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Thomas was alone...or not, in this preview

Thomas was alone...or not, in this preview

Thomas was alone is a unique puzzle game that really racks your brain and reaction skills during play, although it can also been seen as a little bit of a marmite game. If you look at the screenshots you'll either be confused to why these blocks are in a current generation game, or be interested and want to see more. Thomas is an independent game from the brain of Mike Bithell, and it's more of an exploration into what he can achieve instead of the next blockbuster to hit the highstreet shelves. With that said it has a very strong presence within the indie community and has coverage all over the internet, while also being featured at many events.


Originally Thomas was made in Flash in about 24 hours spanned across a weekend, you could play it on Kongregate to completion and see what others have thought by reading the comments. It was a charming little puzzle game that has since been removed by the developer, so you won't be able to play it sadly. Since April last year Mike has taken it on board to port the game over to Unity and make something even more impressive and visually rewarding than the original flash game. The above video is a walkthrough that a fan recorded of the flash version, so you can still compare it to the new Thomas and see just how far it's come.

When a game takes a minimalist approach you won't really get something hugely detailed, however with the improvements to Thomas you can see massive changes in the look of the game. The environment feels a lot richer than previously with the Flash version but then that could also be down to the dynamic shadows which I must say looked lovely. The characters themselves create their persona through their jump and interactions with the other characters. So while being minimalist it's a rich experience full of personality that compels you to play.

At the start of the game it's just Thomas as the title suggests, he was alone, however at different segments throughout the game a new friend is introduced, each with their own jump height and movement speed; which is really what the game relies upon. There are extra abilities that some characters have though, like the ability to swim. When Thomas meets each character they will have to work together to solve the puzzles that lead towards the eventual goal. Each puzzle feels well thought out and really shows a lot of time and effort have been put into crafting each one.

What would be lovely for Thomas, although most probably impossible, is a pressure sensitive jump, which of course cannot work with a keyboard as the primary input. As by having a set jump like Mario you can learn the distance required through trial and error. However trying to teach yourself just how high you can jump on a hard level full of spikes you do wish you could control the jump a tad. With each level only requiring between 30 seconds and 5 minutes in some cases it doesn't matter too much if you die a few times. I don't think I died too much, but on some levels I did find them a lot harder. It would be nice to be presented with narrative or visual feedback from dying too many times, which is perhaps thanks to me playing Escape Plan and Bastion but it could suit the game really well if carried out right.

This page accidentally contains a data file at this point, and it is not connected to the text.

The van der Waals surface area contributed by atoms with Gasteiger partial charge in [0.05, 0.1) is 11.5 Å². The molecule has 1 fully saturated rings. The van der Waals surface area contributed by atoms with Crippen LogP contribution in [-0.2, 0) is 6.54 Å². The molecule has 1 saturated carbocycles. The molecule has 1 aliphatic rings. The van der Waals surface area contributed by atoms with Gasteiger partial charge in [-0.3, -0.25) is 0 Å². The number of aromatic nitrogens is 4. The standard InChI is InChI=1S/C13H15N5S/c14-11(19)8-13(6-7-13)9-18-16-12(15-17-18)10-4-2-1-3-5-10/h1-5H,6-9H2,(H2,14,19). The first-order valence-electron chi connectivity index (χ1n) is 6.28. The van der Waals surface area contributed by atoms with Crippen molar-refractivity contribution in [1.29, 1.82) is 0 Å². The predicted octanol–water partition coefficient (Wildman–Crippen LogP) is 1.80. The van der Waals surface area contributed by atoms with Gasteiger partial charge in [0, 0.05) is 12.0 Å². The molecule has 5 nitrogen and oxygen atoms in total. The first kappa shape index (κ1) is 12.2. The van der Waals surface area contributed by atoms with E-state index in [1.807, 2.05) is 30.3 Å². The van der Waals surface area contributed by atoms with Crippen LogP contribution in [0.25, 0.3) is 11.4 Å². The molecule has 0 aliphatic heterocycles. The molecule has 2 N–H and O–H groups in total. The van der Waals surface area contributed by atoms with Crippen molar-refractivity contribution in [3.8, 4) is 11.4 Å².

Thomas features a procedural music system to help shape the music that David Housden has composed for the game to mirror the current events within the levels. You can hear a little sneak peak of one of the tracks if you watch the announcement trailer at the end of the preview, and I think you'll agree that the music really fits the game well. At times I could hear the music really well, but as I was playing Thomas within a loud environment sadly I didn't get to hear the full experience, but what I heard was lovely.

The build I played featured 30 levels in total and by gum I was determined to play every one of those, some were fairly simple and others I found gruellingly hard, however I wasn't playing from the comfort of my home. So I could always blame various people talking to me while I was playing. But it may have just been my foolishness and intermittent attention thanks to all the chatting around me. The 30 levels I played were great and I'm very happy to have gone all the way to the end to witness how much patience and speed I required to do well. I was also informed that there would hopefully be between 50-100 levels in the final game when it's released, so I can't wait to knuckle down and get all the way through it.

I had a very fun hour or two playing through the first segment of Thomas Was Alone, and with the absolutely stunning improvements carried out on the game in Unity, I cannot wait for the final release to see what Mike Bithell pulls out to round it off as a complete game.


Thomas Was Alone currently has a release date of April/May 2012 for Windows and Mac, but there's no set date as of yet, however you can keep an eye on the official website, or Mike Bithell's twitter feed for any updates as and when they come.